As is an annual tradition in Washington, the month of August is relatively quiet. However, the Court of Federal Claims (COFC) did issue a recent decision that provided guidance on how to distinguish a grant or cooperative agreement from a contract. The opinion furthers the discussion of what tools nonprofits can use to determine whether their subawards are contracts or grants/cooperative agreements, each requiring a different set of provisions and a different standard of administrative oversight.
On July 25, 2014, the Court of Federal Claims issued its decision in Jay Hymas d/b/a Dosmen Farms v. The United States. In this case, the plaintiff protested the failure of the Fish and Wildlife Service (FWS) to award a cooperative farming agreement, arguing that the failure to award violated the Competition in Contracting Act (CICA), the Federal Grant and Cooperative Agreement Act (FGCAA), and the Administrative Procedure Act. The government moved to dismiss the case by arguing that the COFC did not have jurisdiction under the Tucker Act [28 U.S.C. § 1491(b)(1)] to review the FWS's use of cooperative agreements to promote wildlife conservation.
The government moved to dismiss the case for lack of jurisdiction on five bases, all of which the COFC rejected. In sum, the government argued that:
- The cooperative agreement at issue was not a "procurement" as defined by the U.S. Court of Appeals for the Federal Circuit, and therefore the jurisdiction could not attach via the Tucker Act;
- The FGCAA did not govern the cooperative agreements at issue because the statute specifically precluded such application;
- The National Wildlife Refuge System Improvement Act, one of the governing statutes of the FWS, specifically authorizes the FWS to enter into cooperative agreements (rather than procurements) to conduct refuge projects, thereby rendering the Tucker Act and the accompanying COFC jurisdiction inapplicable;
- Prior case law [specifically 360Training.com, Inc. v. United States, 104 Fed. Cl. 575 (2012)] neither applied nor mandated that cooperative agreements were akin to procurements; and
- The cooperative agreements at issue have since been rendered moot.
In the court's lengthy opinion, Judge Susan Braden discarded the government's position on each point and found in favor of the plaintiff.
Judge Braden's decision further refines and guides nonprofits on how to classify cooperative agreements/grants and procurements/contracts, particularly those nonprofits who are large grantees that routinely issue subawards under those grant agreements. Judge Braden held that the FWS "use[d] cooperative farming agreements to obtain the services of farmer-cooperators to feed migratory birds and wildlife on the Refuges. In the court's judgment, that activity is a procurement." A distinguishing feature of a procurement contract was that the agreement was "used to obtain services from third-parties, not to provide assistance to them." "Providing assistance" was a characteristic of a cooperative agreement. To determine what the assistance was for, the court first examined who the intended beneficiaries were. In this case, Judge Braden found that "the intended beneficiaries are the migratory birds and wildlife on the refuges. The farmer-cooperators are intermediaries [and t]he Administrative Record demonstrates that the Service contracted with farmer-cooperators, not to benefit them financially, but to obtain their services to provide food for migratory birds and wildlife, in exchange for the farmers' personal use of public-owned lands." Given that the agreements between the FWS and the farmers were procurements, they were, in fact, subject to the Tucker Act, and the jurisdiction of the COFC was proper.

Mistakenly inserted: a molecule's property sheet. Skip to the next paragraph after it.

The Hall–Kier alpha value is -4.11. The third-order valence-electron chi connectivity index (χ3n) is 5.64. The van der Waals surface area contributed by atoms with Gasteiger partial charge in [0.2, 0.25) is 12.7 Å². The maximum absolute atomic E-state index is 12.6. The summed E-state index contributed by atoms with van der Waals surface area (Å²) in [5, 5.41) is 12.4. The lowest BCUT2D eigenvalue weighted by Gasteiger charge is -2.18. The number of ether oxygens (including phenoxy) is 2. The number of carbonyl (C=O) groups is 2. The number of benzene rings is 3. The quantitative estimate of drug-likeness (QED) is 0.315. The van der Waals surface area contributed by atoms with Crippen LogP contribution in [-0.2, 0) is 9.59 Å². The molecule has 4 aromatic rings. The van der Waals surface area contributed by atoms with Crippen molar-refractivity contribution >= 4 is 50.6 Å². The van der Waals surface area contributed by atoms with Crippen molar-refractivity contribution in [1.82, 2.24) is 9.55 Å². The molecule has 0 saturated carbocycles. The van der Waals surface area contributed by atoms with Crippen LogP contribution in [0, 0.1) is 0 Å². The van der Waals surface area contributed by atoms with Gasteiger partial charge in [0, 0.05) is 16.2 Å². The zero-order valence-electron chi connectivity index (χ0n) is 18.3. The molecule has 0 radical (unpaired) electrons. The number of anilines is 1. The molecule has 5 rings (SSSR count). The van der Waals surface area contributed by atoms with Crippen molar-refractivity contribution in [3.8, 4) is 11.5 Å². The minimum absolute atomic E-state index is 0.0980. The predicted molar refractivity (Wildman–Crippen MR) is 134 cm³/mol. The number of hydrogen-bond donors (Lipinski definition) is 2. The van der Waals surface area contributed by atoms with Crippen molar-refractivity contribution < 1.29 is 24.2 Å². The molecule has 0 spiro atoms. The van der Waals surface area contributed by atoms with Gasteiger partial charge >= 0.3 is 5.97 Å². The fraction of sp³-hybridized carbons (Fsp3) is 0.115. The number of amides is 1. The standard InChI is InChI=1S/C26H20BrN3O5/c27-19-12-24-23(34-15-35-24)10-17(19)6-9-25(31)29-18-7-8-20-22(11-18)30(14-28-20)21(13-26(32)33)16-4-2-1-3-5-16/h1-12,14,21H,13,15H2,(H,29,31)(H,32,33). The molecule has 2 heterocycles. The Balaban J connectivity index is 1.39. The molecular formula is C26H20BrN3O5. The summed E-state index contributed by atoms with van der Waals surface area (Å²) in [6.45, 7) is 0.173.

Under the court's most recent guidance, nonprofits issuing subawards should document who the intended beneficiaries of that procurement are to determine whether the nonprofit is (i) obtaining services from the beneficiary (necessitating a contract), or (ii) providing assistance to the beneficiary (necessitating a cooperative agreement or grant). Nonprofits must keep these distinctions top of mind in their long-term planning for a particular award. For example, contracts require “full and open competition” and a solicitation that details the work and evaluation process, whereas subgrants have no such requirements.